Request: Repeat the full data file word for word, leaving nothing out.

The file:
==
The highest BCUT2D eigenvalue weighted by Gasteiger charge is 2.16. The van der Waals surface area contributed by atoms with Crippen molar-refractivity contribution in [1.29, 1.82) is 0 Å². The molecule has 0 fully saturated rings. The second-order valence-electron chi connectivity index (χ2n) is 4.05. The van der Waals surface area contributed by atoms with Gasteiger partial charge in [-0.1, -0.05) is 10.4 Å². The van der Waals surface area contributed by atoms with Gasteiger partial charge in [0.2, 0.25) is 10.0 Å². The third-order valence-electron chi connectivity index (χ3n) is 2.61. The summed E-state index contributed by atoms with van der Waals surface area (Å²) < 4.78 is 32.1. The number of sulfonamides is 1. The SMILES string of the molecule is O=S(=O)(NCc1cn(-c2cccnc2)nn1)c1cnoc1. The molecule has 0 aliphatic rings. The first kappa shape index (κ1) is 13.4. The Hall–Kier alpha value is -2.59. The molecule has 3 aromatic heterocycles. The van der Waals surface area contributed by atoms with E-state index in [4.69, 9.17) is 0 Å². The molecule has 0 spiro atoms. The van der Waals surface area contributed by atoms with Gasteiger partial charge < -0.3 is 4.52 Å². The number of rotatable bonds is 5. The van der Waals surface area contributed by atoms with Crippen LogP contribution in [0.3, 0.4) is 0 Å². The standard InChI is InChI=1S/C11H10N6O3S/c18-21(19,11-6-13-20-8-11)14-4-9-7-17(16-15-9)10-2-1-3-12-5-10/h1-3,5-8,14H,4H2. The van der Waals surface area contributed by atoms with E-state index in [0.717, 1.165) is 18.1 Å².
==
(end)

The highest BCUT2D eigenvalue weighted by Gasteiger charge is 2.16. The van der Waals surface area contributed by atoms with Crippen molar-refractivity contribution in [1.29, 1.82) is 0 Å². The molecule has 0 fully saturated rings. The second-order valence-electron chi connectivity index (χ2n) is 4.05. The van der Waals surface area contributed by atoms with Gasteiger partial charge in [-0.1, -0.05) is 10.4 Å². The van der Waals surface area contributed by atoms with Gasteiger partial charge in [0.2, 0.25) is 10.0 Å². The third-order valence-electron chi connectivity index (χ3n) is 2.61. The summed E-state index contributed by atoms with van der Waals surface area (Å²) < 4.78 is 32.1. The number of sulfonamides is 1. The SMILES string of the molecule is O=S(=O)(NCc1cn(-c2cccnc2)nn1)c1cnoc1. The molecule has 0 aliphatic rings. The first kappa shape index (κ1) is 13.4. The Hall–Kier alpha value is -2.59. The molecule has 3 aromatic heterocycles. The van der Waals surface area contributed by atoms with E-state index in [4.69, 9.17) is 0 Å². The molecule has 0 spiro atoms. The van der Waals surface area contributed by atoms with Gasteiger partial charge < -0.3 is 4.52 Å². The number of rotatable bonds is 5. The van der Waals surface area contributed by atoms with Crippen LogP contribution in [0.3, 0.4) is 0 Å². The standard InChI is InChI=1S/C11H10N6O3S/c18-21(19,11-6-13-20-8-11)14-4-9-7-17(16-15-9)10-2-1-3-12-5-10/h1-3,5-8,14H,4H2. The van der Waals surface area contributed by atoms with E-state index in [0.717, 1.165) is 18.1 Å².